Blogging with HIV: “Love is still possible”

A growing number of HIV-positive bloggers around the world are using citizen media to express how they live with the virus.

Speaking openly about HIV/AIDS can be difficult. Millions of people have contracted the virus, but the fact that it is feared so much and that it can be transmitted through sex, means that people living with HIV are often stigmatised. Still, dozens of brave individuals chronicle their personal stories, and sometimes also activism for their rights or better health care, in blogs and internet forums that can be read by anyone.

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South Africa

Busi, a blogger and poet from South Africa found out that she had HIV in April 2006, six months after she was raped.

Here is her sad story, as she described it in her blog My Realities:

Not so long ago i discovered that i was HIV+. I was attacked and raped far too many times in order for me to contract the virus. You see, the reason for that is that i am a woman who identifies as lesbian because of my involvement with a woman. My attackers and different rapists did so to show me how it is to be a woman.

Busi did not survive in this beautiful world as she succumbed to her disease in March, 2007. But her blog and poetry remain as a powerful testament of her life, as will the blogs of others so long as a cure remains elusive.


Chinese HIV-positive blogger Li Xiang was infected with HIV during a blood transfusion when he was a teenager in high school. He started blogging in 2005 when he was in his twenties. In a blog post earlier this year (in Chinese) he attempts to demystify AIDS by saying people should not fear it more than any other cause of death, and that he himself is no longer scared thanks to the improvements in medical treatments.


Kiks is a Filipino blogger based in Kowloon, Hong Kong. In 2007, he discovered that he had HIV and wrote about dealing with this fact:

Being HIV positive is not the least bit fascinating.

It is like having a heart disease for life although my doctors told me it was better than having diabetes. With the medicines so readily available nowadays, you can be sure to live longer than cancer patients, anemic or the elderly staying in big polluted cities like Manila.

Freerangelife is the blog of a dyslexic gay man from the UK who has lived with HIV for more than 20 years. He writes in a recent post about the danger of ignoring taking precautions:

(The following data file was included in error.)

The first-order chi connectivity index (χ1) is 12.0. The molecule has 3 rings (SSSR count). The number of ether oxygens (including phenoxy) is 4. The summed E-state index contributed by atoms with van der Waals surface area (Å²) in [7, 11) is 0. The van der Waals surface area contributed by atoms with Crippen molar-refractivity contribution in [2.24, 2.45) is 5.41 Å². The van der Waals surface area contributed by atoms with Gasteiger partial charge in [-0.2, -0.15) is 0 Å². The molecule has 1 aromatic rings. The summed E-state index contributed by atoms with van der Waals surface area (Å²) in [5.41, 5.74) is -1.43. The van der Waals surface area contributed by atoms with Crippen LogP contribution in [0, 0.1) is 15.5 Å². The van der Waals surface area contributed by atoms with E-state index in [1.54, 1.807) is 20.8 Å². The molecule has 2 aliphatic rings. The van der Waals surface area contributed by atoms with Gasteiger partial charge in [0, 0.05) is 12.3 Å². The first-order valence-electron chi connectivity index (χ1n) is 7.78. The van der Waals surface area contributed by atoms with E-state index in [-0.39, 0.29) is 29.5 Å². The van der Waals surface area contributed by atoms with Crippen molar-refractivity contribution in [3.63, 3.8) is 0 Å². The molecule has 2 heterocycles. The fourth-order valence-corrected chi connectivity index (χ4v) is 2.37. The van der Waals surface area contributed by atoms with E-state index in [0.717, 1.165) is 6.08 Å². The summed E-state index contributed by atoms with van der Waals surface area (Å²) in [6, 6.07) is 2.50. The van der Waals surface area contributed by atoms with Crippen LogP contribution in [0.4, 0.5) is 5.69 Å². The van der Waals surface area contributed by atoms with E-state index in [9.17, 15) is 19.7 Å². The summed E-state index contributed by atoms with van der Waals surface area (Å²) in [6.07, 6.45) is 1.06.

We have known about HIV for over 20 years, people know the risks. So why does it happen? It happens because we like taking risks and we often think “it will never happen to me”.

Republic of Congo

Davy Herman Malanda at the Aids Right Congo blog wrote last year about the perils of letting others know your HIV-status. He tells the story of Bernadette (a pseudonym), a young woman who sells second-hand clothing at the Tié-Tié market in Pointe-Noire in the Republic of Congo:

Bernadette’s life changed when her friend divulged Bernadette’s HIV status. Her colleagues and clients from the market were informed that she is HIV-positive. Very few clients came to buy at Bernadette’s table. Her life became difficult, and she had difficulty to make ends meet.

Aurelie from the capital of the Republic of Congo, Brazzaville writes about the shock of discovering that she had HIV:

Initially, it hit me like a ton of bricks. I saw my life change instantly, and the thoughts kept multiplying in my mind.

She also writes that thanks to the support of her family and a non-profit organization she is leading a normal life.

United States

Michelle from the USA writes that “love is still possible” with HIV and tells the story of how she found her new partner in a blog on the international POZ Blog network. She also has this advice:

To those newly infected or those who are tired of being alone, don't lose hope. Don't give up on love. It will come when you least expect it and when you need it the most.


Being HIV positive does not mean that you will be stripped of enjoyment because of discrimination. Mr. and Miss Red Ribbon is a charity event and fashion show organized annually by Nakuru Youth groups in Kenya. HIV-positive blogger Maureen, a member of the Rising Voices blogging project REPACTED was one of the contestants and she shares her experience:

I have been contesting since 2006 and have been enjoying every moment of the event because of one thing, effective reduction of stigma and discrimination. Mr. and Miss Red Ribbon brings together both affected and infected to celebrate beauty in a unique way. During the event audience appreciate beauty by seeing models but not the affected or the infected.

The Global Voices Google map of HIV-positive bloggers above highlights voices of HIV-positive bloggers and caretakers, and other citizen media related to HIV/AIDS. You can read more of these amazing stories by clicking links from that map.


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